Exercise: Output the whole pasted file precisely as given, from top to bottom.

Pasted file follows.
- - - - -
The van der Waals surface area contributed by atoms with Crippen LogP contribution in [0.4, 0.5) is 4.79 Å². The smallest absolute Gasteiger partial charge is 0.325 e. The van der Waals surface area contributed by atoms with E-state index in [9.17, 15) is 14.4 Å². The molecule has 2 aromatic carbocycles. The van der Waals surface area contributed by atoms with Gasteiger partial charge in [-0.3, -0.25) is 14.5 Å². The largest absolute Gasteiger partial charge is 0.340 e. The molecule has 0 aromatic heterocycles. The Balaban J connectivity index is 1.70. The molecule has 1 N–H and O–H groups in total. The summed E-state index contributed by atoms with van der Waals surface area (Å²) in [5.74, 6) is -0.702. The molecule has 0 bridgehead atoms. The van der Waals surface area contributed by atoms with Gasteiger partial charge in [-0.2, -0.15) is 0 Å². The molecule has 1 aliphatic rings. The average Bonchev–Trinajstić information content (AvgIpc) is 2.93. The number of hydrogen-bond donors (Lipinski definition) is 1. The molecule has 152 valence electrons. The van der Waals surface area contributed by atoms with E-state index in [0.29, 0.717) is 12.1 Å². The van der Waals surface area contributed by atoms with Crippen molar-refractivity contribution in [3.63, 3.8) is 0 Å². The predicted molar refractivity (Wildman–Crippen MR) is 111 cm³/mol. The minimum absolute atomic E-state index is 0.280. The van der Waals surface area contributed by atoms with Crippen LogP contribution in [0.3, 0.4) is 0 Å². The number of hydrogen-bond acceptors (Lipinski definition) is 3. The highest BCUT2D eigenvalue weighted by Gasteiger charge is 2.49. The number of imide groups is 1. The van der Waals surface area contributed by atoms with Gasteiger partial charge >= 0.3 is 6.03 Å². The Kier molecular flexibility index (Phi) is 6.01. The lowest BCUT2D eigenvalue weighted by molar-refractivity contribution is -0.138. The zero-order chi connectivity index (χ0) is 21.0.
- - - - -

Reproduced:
The van der Waals surface area contributed by atoms with Crippen LogP contribution in [0.4, 0.5) is 4.79 Å². The smallest absolute Gasteiger partial charge is 0.325 e. The van der Waals surface area contributed by atoms with E-state index in [9.17, 15) is 14.4 Å². The molecule has 2 aromatic carbocycles. The van der Waals surface area contributed by atoms with Gasteiger partial charge in [-0.3, -0.25) is 14.5 Å². The largest absolute Gasteiger partial charge is 0.340 e. The molecule has 0 aromatic heterocycles. The Balaban J connectivity index is 1.70. The molecule has 1 N–H and O–H groups in total. The summed E-state index contributed by atoms with van der Waals surface area (Å²) in [5.74, 6) is -0.702. The molecule has 0 bridgehead atoms. The van der Waals surface area contributed by atoms with Gasteiger partial charge in [-0.2, -0.15) is 0 Å². The molecule has 1 aliphatic rings. The average Bonchev–Trinajstić information content (AvgIpc) is 2.93. The number of hydrogen-bond donors (Lipinski definition) is 1. The molecule has 152 valence electrons. The van der Waals surface area contributed by atoms with E-state index in [0.29, 0.717) is 12.1 Å². The van der Waals surface area contributed by atoms with Crippen molar-refractivity contribution in [3.63, 3.8) is 0 Å². The predicted molar refractivity (Wildman–Crippen MR) is 111 cm³/mol. The minimum absolute atomic E-state index is 0.280. The van der Waals surface area contributed by atoms with Crippen LogP contribution in [0.3, 0.4) is 0 Å². The number of hydrogen-bond acceptors (Lipinski definition) is 3. The highest BCUT2D eigenvalue weighted by Gasteiger charge is 2.49. The number of imide groups is 1. The van der Waals surface area contributed by atoms with Gasteiger partial charge >= 0.3 is 6.03 Å². The Kier molecular flexibility index (Phi) is 6.01. The lowest BCUT2D eigenvalue weighted by molar-refractivity contribution is -0.138. The zero-order chi connectivity index (χ0) is 21.0.